Encapsulation of the idyll of rural England: bus stop, phone box, letter box, parish notice board, standing in front of the village hall, the photograph taken from the boundary of the cricket field. All it needs is a pub in the background. Sadly, the local is under threat.
The cricket field stands on Reed Green. The green is now the village green of Reed. I said at the start that I wasn’t going to do village greens to the extent that the village preceded the green. Rather I would concentrate on greens that on many occasions (but by no means all) gave rise to a hamlet or village. I don’t think I’m breaking my own guidelines here because Reed Green is listed by British History Online as an entity in its own right. Even today, Reed is more an area than a nucleated village. The school is almost half a mile from the church and manor house, the lane between only dotted with houses, and Reed End is a mile to the northwest of the church. That’s the other side of the A10, probably more of a barrier now than when its was Ermine Street.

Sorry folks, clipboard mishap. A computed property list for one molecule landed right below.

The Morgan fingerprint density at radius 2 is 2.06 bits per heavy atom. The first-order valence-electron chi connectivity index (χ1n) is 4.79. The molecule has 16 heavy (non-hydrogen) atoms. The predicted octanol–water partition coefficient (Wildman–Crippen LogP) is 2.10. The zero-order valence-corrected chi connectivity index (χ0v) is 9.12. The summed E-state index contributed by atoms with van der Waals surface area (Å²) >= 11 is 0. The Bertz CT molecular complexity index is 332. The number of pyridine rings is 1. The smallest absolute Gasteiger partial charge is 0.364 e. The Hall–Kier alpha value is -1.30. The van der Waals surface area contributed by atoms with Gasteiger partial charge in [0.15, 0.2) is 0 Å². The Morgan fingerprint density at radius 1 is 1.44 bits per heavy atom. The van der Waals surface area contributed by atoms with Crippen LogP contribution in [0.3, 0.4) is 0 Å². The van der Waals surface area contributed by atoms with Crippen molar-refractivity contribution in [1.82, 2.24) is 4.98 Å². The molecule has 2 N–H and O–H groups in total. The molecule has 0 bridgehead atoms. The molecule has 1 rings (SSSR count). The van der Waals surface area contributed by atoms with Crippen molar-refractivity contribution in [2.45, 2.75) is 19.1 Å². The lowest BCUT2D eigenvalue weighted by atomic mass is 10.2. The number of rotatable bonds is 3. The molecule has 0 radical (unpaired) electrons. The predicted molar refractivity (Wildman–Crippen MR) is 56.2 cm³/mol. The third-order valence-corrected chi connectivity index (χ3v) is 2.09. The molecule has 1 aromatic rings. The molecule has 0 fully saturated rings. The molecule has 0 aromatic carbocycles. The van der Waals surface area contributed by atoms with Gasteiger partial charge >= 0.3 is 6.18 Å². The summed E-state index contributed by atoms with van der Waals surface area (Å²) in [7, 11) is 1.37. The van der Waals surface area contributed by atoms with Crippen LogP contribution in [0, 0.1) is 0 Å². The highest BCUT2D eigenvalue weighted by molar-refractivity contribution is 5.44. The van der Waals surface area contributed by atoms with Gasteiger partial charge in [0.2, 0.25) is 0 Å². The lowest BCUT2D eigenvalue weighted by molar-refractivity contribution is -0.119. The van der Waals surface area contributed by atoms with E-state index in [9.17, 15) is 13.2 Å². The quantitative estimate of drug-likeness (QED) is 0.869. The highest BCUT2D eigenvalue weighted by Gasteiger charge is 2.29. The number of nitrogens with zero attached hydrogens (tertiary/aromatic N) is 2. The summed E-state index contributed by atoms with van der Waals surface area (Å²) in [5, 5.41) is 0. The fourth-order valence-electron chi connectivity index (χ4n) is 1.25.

Grassroots cricket had recently resumed when we walked past, and the covers were being checked after a night’s rain.
The Reed area has several ancient moated enclosures. One of these is at Gannock Green to the east and a little south of the church where the ditch is still well defined within a small wood. A footpath still leads there but no further, presumably once a track to a disappeared farmstead. Gannock Green is now cultivated land and a breeding enclosure for pheasants – autumn’s sacrifice to shooters who revel in bagging a near flightless target beaten towards their barrels.
There was a Fiddlers Green somewhere near Reed too but we could find no trace of it.